Multiple sclerosis (MS) is a disease affecting the fatty sheath that covers nerve fibers in the brain and spinal cord. This sheath, made of a substance called myelin, normally insulates the nerve fibers, allowing nerve impulses to move swiftly and efficiently between brain, spinal cord, and body. In MS, patchy areas of this insulating material are destroyed and replaced by scar tissue, which results in the slowing or blocking of nerve signals. People with MS may experience symptoms such as blurred vision, muscle weakness and spasticity, difficulty walking, poor coordination, bladder problems, numbness, and fatigue. In its most common form, the disease begins between the ages of 20 and 40 with an initial attack of symptoms followed by partial or complete remission. Further attacks usually follow and can eventually lead to progressive disability. Another form of the disease progresses more quickly.
There is no cure as yet for MS, but several new drugs—including two forms of the substance interferon ( Avonex and Betaseron), and an unrelated drug, glatiramer acetate (Copaxone)—appear able to reduce the frequency of relapses in people with certain forms of MS and slow the rate of progression of the disease. Other medications reduce the severity of acute attacks or treat specific symptoms such as muscle spasticity.
Proposed Natural Treatments
While there are no well-documented natural treatments for multiple sclerosis, there are a few options that may provide some help.
One of the omega-6 essential fatty acids, linoleic acid, is found in high concentration in sunflower and safflower oil as well as in lower concentrations in most other vegetable oils. Several researchers have investigated whether linoleic acid in the form of sunflower seed oil can help MS, but the results of their research were equivocal.
Although interesting, this type of after-the-fact analysis must be interpreted with caution. More studies are needed to confirm whether linoleic acid, taken early in the course of MS or at other times, has the power to prevent, delay, or improve disability. In the three double-blind studies described above, participants received 17 to 20 g of linoleic acid per day, the equivalent of 1 ounce of sunflower seed oil.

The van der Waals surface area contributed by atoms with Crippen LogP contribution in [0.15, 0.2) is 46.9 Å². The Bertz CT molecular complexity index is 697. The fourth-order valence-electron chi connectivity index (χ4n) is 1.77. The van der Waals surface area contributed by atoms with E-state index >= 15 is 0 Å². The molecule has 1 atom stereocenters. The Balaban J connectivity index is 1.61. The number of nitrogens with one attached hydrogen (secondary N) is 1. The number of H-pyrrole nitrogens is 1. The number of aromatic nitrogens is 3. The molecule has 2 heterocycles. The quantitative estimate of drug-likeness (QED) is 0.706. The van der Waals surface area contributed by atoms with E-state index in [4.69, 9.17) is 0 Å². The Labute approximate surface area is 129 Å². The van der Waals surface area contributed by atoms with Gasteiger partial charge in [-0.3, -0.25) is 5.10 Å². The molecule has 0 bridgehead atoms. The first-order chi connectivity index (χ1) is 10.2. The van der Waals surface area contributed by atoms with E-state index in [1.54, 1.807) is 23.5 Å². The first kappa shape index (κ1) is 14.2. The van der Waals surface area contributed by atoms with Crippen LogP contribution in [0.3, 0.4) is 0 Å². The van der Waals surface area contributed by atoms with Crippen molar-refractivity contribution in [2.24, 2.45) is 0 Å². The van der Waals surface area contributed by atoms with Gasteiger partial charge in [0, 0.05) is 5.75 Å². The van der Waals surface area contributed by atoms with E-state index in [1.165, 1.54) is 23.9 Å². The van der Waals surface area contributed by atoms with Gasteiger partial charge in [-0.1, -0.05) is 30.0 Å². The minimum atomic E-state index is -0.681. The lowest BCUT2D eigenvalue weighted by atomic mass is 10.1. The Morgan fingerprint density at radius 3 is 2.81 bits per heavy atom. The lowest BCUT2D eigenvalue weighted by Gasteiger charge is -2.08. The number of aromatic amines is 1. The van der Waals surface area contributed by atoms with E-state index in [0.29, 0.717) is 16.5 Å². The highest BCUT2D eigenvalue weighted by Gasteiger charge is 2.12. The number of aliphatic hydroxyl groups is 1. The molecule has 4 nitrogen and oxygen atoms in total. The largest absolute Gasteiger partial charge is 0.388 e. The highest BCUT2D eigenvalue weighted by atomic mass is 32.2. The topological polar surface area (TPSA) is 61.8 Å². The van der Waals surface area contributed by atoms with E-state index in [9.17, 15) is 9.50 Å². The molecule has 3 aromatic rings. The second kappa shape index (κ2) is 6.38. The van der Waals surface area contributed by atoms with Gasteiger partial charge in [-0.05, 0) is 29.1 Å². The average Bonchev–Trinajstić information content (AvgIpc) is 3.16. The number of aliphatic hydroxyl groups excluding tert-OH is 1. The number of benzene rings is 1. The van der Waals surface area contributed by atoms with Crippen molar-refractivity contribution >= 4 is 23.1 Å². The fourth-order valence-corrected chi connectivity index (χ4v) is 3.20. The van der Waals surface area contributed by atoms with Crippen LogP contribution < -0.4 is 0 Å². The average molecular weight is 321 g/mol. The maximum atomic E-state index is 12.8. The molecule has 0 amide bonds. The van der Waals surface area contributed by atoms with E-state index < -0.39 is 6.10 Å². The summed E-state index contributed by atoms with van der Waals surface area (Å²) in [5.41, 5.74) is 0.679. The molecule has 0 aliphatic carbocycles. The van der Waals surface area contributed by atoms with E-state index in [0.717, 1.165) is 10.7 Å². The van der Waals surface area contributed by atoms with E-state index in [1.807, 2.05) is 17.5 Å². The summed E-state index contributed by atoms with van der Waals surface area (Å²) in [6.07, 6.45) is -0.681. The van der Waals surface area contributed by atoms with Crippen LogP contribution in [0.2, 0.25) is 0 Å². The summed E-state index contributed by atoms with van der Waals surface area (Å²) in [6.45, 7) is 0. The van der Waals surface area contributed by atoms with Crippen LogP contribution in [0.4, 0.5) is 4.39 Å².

Other Essential Fatty Acids
There has been much excitement about other essential fatty acids as treatments for MS, including those found in fish oil (omega-3) and evening primrose oil (omega-6). However, current evidence does not yet support this concept.
Early evidence suggests that threonine, a naturally occurring amino acid, might be able to decrease the muscle spasticity that often occurs with MS.
Vitamin B 12
For more information, including dosage and safety issues, see the Vitamin B 12 article.
For more information, including dosage and safety issues, see the Vitamin D article.
Phenylalanine and TENS
Phenylalanine is an essential amino acid, meaning that we need it for life and our bodies can't manufacture it from other chemicals. We normally obtain all the phenylalanine we need for nutritional purposes from high-protein foods. Supplemental phenylalanine has been studied for MS only in combination with another treatment called transcutaneous nerve stimulation (TENS), a portable electrical device used to decrease pain and muscle spasticity.
- Reviewer: EBSCO CAM Review Board
- Review Date: 08/2013 -
- Update Date: 08/22/2013 -